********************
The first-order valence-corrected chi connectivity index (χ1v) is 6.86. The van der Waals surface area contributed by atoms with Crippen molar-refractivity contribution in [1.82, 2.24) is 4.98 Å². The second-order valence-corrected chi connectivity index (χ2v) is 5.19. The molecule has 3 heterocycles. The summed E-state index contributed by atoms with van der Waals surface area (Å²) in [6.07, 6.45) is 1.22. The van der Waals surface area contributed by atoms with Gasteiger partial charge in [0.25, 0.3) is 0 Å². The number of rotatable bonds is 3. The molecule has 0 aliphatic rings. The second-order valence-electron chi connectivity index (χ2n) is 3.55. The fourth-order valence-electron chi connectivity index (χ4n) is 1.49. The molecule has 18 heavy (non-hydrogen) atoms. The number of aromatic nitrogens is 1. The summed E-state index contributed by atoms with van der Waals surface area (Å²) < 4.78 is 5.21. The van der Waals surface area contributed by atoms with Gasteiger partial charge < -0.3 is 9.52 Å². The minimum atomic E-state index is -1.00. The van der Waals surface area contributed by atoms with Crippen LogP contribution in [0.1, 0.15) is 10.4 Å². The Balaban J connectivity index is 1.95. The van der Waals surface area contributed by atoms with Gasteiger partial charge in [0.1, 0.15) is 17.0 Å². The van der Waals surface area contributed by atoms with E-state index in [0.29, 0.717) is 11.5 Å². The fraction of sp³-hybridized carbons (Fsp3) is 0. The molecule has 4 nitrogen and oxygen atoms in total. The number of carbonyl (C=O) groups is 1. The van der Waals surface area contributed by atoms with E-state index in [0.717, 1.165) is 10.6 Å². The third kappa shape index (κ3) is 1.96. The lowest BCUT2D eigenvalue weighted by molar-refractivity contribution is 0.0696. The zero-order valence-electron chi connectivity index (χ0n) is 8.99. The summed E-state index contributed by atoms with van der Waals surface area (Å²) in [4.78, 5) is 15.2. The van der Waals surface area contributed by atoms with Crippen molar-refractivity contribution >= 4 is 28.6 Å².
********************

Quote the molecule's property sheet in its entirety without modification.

The first-order valence-corrected chi connectivity index (χ1v) is 6.86. The van der Waals surface area contributed by atoms with Crippen molar-refractivity contribution in [1.82, 2.24) is 4.98 Å². The second-order valence-corrected chi connectivity index (χ2v) is 5.19. The molecule has 3 heterocycles. The summed E-state index contributed by atoms with van der Waals surface area (Å²) in [6.07, 6.45) is 1.22. The van der Waals surface area contributed by atoms with Gasteiger partial charge in [0.25, 0.3) is 0 Å². The number of rotatable bonds is 3. The molecule has 0 aliphatic rings. The second-order valence-electron chi connectivity index (χ2n) is 3.55. The fourth-order valence-electron chi connectivity index (χ4n) is 1.49. The molecule has 18 heavy (non-hydrogen) atoms. The number of aromatic nitrogens is 1. The summed E-state index contributed by atoms with van der Waals surface area (Å²) < 4.78 is 5.21. The van der Waals surface area contributed by atoms with Gasteiger partial charge < -0.3 is 9.52 Å². The minimum atomic E-state index is -1.00. The van der Waals surface area contributed by atoms with Crippen LogP contribution in [0.1, 0.15) is 10.4 Å². The Balaban J connectivity index is 1.95. The van der Waals surface area contributed by atoms with Gasteiger partial charge in [0.1, 0.15) is 17.0 Å². The van der Waals surface area contributed by atoms with E-state index in [0.29, 0.717) is 11.5 Å². The fraction of sp³-hybridized carbons (Fsp3) is 0. The molecule has 4 nitrogen and oxygen atoms in total. The number of carbonyl (C=O) groups is 1. The van der Waals surface area contributed by atoms with E-state index in [0.717, 1.165) is 10.6 Å². The third kappa shape index (κ3) is 1.96. The lowest BCUT2D eigenvalue weighted by molar-refractivity contribution is 0.0696. The zero-order valence-electron chi connectivity index (χ0n) is 8.99. The summed E-state index contributed by atoms with van der Waals surface area (Å²) in [4.78, 5) is 15.2. The van der Waals surface area contributed by atoms with Crippen molar-refractivity contribution >= 4 is 28.6 Å².